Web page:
The astounding rejection by the Venezuelan people, that was amply demonstrated this past 16th of July, to a corporative constituent assembly has left no doubt that Venezuela’s regime lacks legitimacy and legality to sustain itself in power. The uninterrupted protests over the past four months shows a nation decided to regain its democracy in spite of over 100 dead and thousands of wounded that the government has caused in order to sustain itself in power. Maduro’s popularity is less than a meager 10% while his rejection rate is over 90%. International criticism acknowledging Maduro to be on the outer fringes of democracy is overwhelming. One week before its illegal Constituent Assembly is established, Venezuela has a “de facto” regime, a dictatorship solely sustained by an undue use of force.
Every government needs, as a minimum, to meet conditions of legality and legitimacy. Legality is obtained by carrying out and abiding by the laws, they are the correspondence of the government’s actions to “what is prescribed by law and according to it”. Legality is expressed by the “Rule of Law”, in other words the set of constitutional and legal mandates that regulate access to and performance of power including the basic elements of democracy contained in the OAS’ Interamerican Democratic Charter that includes; “respect for human rights and fundamental freedoms, access to and performance in positions of power abiding by the Rule of Law; conduct of periodic free and fair elections based on universal and secret suffrage as an expression of people’s sovereignty, plurality of political parties and organizations, and the separation and independence of the branches of government.”
Legitimate is that which is “true, genuine, real”. Legitimacy from a political science’s perspective “judges the capability of those in power to command obedience without the need of pressure from threats or the use of force” it deals with the concept that denotes the acceptance of discharging power and authority by a consensus amongst the political community. In a democracy legitimacy deals with the performance of the political authority by mandate of the sovereign people. Legitimacy of origin is granted through elections with “secret universal suffrage” while the legitimacy of performance depends on the level of consensus that the actions of the government earn from the constituency.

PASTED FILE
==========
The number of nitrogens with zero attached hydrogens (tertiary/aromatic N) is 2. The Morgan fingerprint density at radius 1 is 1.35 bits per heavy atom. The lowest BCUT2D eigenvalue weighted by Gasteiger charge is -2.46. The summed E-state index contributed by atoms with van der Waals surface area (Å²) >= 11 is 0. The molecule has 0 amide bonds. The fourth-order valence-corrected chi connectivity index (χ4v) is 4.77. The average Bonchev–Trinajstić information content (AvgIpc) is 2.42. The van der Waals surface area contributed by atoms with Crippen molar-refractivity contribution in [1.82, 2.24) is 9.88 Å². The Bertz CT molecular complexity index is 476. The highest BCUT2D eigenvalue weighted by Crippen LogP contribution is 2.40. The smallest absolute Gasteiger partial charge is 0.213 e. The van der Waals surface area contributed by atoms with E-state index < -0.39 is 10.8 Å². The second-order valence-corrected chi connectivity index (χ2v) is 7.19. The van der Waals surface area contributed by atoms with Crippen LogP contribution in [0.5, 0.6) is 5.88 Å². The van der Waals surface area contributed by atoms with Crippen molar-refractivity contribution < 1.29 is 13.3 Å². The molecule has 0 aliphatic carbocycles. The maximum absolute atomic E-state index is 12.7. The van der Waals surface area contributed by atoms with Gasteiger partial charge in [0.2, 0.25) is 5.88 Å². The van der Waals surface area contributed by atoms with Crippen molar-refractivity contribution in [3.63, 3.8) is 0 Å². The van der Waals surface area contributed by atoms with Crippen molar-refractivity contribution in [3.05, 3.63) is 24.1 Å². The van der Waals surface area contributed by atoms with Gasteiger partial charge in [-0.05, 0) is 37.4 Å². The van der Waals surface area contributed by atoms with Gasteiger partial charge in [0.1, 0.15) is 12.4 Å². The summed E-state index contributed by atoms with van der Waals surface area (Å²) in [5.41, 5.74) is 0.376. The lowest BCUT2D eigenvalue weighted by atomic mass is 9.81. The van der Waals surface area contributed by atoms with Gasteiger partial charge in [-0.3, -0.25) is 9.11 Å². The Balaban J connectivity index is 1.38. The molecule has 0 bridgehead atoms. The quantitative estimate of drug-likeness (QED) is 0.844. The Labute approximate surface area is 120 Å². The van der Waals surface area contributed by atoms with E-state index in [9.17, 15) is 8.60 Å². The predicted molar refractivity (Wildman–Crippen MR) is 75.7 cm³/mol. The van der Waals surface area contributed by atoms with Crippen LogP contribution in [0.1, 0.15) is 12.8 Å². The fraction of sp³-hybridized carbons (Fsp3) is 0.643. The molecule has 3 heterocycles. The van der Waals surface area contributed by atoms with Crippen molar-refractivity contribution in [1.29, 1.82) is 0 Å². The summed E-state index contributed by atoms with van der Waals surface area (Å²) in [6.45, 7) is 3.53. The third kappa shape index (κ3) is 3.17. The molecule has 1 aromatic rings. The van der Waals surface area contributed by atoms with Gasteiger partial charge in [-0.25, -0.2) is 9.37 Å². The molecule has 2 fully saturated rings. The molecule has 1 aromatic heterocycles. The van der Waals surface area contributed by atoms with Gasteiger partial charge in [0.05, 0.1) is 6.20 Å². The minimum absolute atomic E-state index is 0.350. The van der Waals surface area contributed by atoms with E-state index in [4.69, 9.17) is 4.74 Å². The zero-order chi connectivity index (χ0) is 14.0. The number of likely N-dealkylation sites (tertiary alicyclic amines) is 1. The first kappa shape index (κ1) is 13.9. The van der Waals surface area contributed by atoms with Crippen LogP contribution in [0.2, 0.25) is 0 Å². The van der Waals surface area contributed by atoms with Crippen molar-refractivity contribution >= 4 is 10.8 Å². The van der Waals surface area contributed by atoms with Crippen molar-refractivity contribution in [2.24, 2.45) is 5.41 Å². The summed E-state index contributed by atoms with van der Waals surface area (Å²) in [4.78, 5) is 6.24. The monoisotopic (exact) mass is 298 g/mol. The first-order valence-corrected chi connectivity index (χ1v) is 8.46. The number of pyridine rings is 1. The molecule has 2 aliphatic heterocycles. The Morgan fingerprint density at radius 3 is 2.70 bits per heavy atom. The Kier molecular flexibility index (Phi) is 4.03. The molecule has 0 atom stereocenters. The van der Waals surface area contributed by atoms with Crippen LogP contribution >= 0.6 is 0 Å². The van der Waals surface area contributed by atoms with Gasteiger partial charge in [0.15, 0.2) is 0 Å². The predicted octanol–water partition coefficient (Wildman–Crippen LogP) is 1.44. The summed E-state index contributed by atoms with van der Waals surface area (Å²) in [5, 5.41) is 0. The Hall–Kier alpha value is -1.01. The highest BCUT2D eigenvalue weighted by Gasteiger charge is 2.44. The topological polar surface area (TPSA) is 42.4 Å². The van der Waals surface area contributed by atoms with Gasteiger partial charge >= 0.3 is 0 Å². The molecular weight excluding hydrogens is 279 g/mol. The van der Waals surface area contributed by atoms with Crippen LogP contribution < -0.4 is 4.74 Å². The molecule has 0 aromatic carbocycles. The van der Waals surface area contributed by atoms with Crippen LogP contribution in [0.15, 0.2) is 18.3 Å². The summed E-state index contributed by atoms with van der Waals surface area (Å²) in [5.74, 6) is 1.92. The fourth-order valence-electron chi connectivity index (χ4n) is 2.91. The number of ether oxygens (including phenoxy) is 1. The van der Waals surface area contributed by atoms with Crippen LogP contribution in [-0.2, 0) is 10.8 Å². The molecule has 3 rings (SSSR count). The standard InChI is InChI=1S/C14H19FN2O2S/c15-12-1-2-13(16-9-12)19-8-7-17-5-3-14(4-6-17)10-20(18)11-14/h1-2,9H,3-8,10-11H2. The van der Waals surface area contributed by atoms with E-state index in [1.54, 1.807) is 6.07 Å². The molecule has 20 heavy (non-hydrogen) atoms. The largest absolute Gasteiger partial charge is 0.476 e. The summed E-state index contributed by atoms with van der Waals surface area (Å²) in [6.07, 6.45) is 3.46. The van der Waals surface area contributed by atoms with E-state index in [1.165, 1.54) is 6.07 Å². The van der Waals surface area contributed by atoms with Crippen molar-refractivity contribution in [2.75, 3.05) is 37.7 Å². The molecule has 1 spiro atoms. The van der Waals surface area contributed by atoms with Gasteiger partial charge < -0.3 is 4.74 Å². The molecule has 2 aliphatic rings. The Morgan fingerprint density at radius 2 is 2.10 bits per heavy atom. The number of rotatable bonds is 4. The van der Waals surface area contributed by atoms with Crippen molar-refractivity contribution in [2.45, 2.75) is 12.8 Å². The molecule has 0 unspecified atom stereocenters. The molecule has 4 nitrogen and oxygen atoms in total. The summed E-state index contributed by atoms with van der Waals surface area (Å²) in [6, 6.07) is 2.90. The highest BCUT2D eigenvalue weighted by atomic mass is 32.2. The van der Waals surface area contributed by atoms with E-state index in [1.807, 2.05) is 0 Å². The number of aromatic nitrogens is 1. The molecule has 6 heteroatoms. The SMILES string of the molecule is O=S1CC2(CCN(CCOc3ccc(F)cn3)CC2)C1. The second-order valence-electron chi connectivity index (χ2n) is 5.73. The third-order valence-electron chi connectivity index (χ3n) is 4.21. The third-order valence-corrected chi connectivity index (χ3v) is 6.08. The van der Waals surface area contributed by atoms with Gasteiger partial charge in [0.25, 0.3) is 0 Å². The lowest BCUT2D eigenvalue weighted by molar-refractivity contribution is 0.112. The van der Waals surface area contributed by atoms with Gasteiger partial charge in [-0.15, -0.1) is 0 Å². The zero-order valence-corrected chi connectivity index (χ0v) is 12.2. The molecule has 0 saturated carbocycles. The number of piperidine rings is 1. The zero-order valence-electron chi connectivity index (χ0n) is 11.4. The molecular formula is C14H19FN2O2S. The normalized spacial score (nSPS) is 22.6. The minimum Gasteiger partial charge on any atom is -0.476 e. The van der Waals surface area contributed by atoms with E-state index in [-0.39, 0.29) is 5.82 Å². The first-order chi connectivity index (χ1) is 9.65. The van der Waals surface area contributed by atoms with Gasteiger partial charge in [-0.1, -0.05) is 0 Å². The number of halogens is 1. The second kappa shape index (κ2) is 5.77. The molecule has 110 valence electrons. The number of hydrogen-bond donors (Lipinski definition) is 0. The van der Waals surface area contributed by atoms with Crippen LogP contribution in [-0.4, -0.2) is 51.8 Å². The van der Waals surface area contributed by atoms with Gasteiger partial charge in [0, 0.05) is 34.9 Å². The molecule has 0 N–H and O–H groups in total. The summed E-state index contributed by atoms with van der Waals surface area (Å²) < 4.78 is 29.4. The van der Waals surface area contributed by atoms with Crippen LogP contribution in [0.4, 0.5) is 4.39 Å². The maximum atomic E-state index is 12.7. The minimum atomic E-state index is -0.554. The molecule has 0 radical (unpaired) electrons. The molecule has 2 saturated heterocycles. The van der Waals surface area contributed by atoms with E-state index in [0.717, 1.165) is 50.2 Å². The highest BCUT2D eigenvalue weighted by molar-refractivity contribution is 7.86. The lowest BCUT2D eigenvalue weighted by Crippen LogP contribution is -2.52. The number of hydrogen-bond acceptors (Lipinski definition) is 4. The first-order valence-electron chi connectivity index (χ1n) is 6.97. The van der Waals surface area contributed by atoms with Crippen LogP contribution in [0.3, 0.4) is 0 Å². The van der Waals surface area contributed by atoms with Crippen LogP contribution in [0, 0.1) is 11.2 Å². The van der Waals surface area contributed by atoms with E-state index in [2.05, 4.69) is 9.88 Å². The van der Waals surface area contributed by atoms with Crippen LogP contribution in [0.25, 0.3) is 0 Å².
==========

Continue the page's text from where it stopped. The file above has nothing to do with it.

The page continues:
If we review the history of Nicolas Maduro’s government from a point of view of legality, we will see that at its origin this is power birthed in flagrant violation of the Rule of Law -amongst others- through the unconstitutional maneuvering to make Maduro eligible to run in elections that were forced to be conducted following the death of Hugo Chavez. The placement of Maduro as “President” was simply a succession ordained and manipulated by the 21st Century Socialism’s political non-democratic model’s powerbase with flagrant foreign intervention by the Cuban regime, tainted by the violation and lack of the basic elements of a democracy. Elections conducted on the 14th of April of 2013 with clear indications of electoral fraud against candidate Henrique Capriles and the subsequent coverup of the fraud through the total control of all of the government’s institutions to benefit the designated heir Nicolas Maduro, were another sign of illegality that stoked the fire of the lack of legitimacy.